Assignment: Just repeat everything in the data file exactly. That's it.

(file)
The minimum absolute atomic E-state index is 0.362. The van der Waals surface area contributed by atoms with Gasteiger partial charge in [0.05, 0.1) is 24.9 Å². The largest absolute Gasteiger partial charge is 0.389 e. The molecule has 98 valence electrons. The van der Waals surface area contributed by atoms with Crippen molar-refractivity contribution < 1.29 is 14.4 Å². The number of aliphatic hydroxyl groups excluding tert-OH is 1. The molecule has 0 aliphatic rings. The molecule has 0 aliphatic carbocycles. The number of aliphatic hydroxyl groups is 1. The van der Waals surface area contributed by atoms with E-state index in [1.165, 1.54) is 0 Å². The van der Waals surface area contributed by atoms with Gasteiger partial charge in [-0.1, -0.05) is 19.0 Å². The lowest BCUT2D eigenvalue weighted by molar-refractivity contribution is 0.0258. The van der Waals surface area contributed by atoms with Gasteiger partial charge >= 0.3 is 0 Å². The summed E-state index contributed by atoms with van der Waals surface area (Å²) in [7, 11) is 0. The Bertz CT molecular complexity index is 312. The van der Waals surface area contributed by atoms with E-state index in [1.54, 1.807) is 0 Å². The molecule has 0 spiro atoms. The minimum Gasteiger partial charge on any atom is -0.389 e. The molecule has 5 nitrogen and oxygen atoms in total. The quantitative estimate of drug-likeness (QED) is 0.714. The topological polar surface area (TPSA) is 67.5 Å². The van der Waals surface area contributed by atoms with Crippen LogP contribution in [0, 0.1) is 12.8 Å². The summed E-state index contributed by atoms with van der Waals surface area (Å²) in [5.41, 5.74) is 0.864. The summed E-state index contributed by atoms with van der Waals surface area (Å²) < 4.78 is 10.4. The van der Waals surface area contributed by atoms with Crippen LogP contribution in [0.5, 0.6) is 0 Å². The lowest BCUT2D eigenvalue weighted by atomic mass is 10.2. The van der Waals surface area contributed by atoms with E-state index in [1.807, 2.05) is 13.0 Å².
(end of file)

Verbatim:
The minimum absolute atomic E-state index is 0.362. The van der Waals surface area contributed by atoms with Gasteiger partial charge in [0.05, 0.1) is 24.9 Å². The largest absolute Gasteiger partial charge is 0.389 e. The molecule has 98 valence electrons. The van der Waals surface area contributed by atoms with Crippen molar-refractivity contribution < 1.29 is 14.4 Å². The number of aliphatic hydroxyl groups excluding tert-OH is 1. The molecule has 0 aliphatic rings. The molecule has 0 aliphatic carbocycles. The number of aliphatic hydroxyl groups is 1. The van der Waals surface area contributed by atoms with E-state index in [1.165, 1.54) is 0 Å². The van der Waals surface area contributed by atoms with Gasteiger partial charge in [-0.1, -0.05) is 19.0 Å². The lowest BCUT2D eigenvalue weighted by molar-refractivity contribution is 0.0258. The van der Waals surface area contributed by atoms with Gasteiger partial charge >= 0.3 is 0 Å². The summed E-state index contributed by atoms with van der Waals surface area (Å²) in [7, 11) is 0. The Bertz CT molecular complexity index is 312. The van der Waals surface area contributed by atoms with E-state index in [1.54, 1.807) is 0 Å². The molecule has 0 spiro atoms. The minimum Gasteiger partial charge on any atom is -0.389 e. The molecule has 5 nitrogen and oxygen atoms in total. The quantitative estimate of drug-likeness (QED) is 0.714. The topological polar surface area (TPSA) is 67.5 Å². The van der Waals surface area contributed by atoms with Crippen LogP contribution in [0, 0.1) is 12.8 Å². The summed E-state index contributed by atoms with van der Waals surface area (Å²) in [5.41, 5.74) is 0.864. The summed E-state index contributed by atoms with van der Waals surface area (Å²) < 4.78 is 10.4. The van der Waals surface area contributed by atoms with Crippen LogP contribution in [0.5, 0.6) is 0 Å². The lowest BCUT2D eigenvalue weighted by atomic mass is 10.2. The van der Waals surface area contributed by atoms with E-state index in [1.807, 2.05) is 13.0 Å².